Election of Dr. Keshavulu as Vice-President ISTA:

The General Ordinary Meeting was followed by the election for the new Governing Board of ISTA for the year 2019-22 as per the constitution of ISTA. Wherein, the government representatives from different countries across the world have exercised their voting franchise

It is fortunate that, Dr. K. Keshavulu, Director and Managing Director, Telangana State Seed and Organic Certification Authority and Seeds Development Corporation, Hyderabad has been elected as Vice-President of ISTA for the year 2019 -22 and the Presidentship of ISTA as for the year 2022 – 25 per the norms of ISTA. It is a matter of honour and pride for India that, Dr. K. Keshavulu is the first ever person from Asian Continent to become the Vice-President/President of the prestigious International body on Seed Testing in its 95 years of History.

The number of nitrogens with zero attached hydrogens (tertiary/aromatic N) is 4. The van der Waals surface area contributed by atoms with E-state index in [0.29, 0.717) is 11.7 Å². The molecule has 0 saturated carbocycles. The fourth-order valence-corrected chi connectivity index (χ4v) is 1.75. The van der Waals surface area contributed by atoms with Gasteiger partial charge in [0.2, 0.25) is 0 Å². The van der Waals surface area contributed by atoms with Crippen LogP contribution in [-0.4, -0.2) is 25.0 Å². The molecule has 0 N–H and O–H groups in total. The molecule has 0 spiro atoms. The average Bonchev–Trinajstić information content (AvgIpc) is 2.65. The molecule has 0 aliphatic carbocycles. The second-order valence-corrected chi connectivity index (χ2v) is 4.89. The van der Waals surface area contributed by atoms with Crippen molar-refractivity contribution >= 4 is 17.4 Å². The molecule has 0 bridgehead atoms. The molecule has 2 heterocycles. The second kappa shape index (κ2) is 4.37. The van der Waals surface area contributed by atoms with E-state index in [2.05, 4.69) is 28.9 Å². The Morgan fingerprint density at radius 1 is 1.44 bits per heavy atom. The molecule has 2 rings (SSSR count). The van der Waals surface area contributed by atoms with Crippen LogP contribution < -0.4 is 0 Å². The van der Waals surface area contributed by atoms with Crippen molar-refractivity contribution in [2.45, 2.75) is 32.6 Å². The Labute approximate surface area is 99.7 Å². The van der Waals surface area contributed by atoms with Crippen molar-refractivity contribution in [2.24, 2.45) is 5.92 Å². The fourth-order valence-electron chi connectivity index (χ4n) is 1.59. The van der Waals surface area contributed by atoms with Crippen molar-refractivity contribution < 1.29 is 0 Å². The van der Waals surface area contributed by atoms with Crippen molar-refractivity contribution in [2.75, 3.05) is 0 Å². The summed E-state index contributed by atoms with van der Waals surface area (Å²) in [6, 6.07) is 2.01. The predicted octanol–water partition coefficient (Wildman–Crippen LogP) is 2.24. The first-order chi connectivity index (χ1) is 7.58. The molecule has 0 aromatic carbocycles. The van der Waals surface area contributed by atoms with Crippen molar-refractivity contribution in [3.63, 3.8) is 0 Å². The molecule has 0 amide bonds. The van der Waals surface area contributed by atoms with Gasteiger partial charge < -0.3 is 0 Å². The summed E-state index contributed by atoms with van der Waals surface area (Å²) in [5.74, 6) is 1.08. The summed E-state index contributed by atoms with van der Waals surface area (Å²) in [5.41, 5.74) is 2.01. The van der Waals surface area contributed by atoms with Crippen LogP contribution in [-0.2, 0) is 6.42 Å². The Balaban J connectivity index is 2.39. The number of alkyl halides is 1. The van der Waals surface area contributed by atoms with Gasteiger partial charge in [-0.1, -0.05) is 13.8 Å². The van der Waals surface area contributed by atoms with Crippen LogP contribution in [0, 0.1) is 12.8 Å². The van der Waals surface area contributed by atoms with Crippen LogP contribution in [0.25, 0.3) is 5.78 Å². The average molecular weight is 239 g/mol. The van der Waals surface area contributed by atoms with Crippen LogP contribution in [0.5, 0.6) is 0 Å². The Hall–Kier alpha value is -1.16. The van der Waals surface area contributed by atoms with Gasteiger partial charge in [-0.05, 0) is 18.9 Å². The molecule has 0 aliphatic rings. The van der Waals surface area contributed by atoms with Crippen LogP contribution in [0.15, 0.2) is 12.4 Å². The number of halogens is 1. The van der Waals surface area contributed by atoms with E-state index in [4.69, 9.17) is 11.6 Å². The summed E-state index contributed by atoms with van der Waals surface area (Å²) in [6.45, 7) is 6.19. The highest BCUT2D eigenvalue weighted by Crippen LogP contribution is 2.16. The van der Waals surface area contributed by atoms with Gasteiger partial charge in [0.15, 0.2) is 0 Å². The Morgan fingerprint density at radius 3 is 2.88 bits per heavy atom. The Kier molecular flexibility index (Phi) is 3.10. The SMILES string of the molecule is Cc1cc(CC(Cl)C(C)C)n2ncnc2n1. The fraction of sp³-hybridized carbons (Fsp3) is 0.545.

Events organised in connection with 32nd ISTA Congress-2019
  1. Workshop on “Seed production, Quality Control & Marketing’’ under South-South Cooperation of FAO & Government of Telangana (June 24-25, 2019):

    Forty seven (47) participants from twenty six (26) countries of Africa and Southeast Asia and 68 participants from India including seed policy makers, government officials, scientists, seed analysts, technologists, small and medium seed enterprises (SMEs) and seed industry personnel were attended the workshop.

    The workshop provided a good platform and opportunity to enhance the expertise and capacity of participants on the areas related to seed production, testing, certification and marketing that would help to promote growth and development of small and medium seed enterprises of developing countries. The workshop also helped to establish professional relationships and exchange of expertise among the participants and international seed experts.The following recommendations were emerged from the workshop.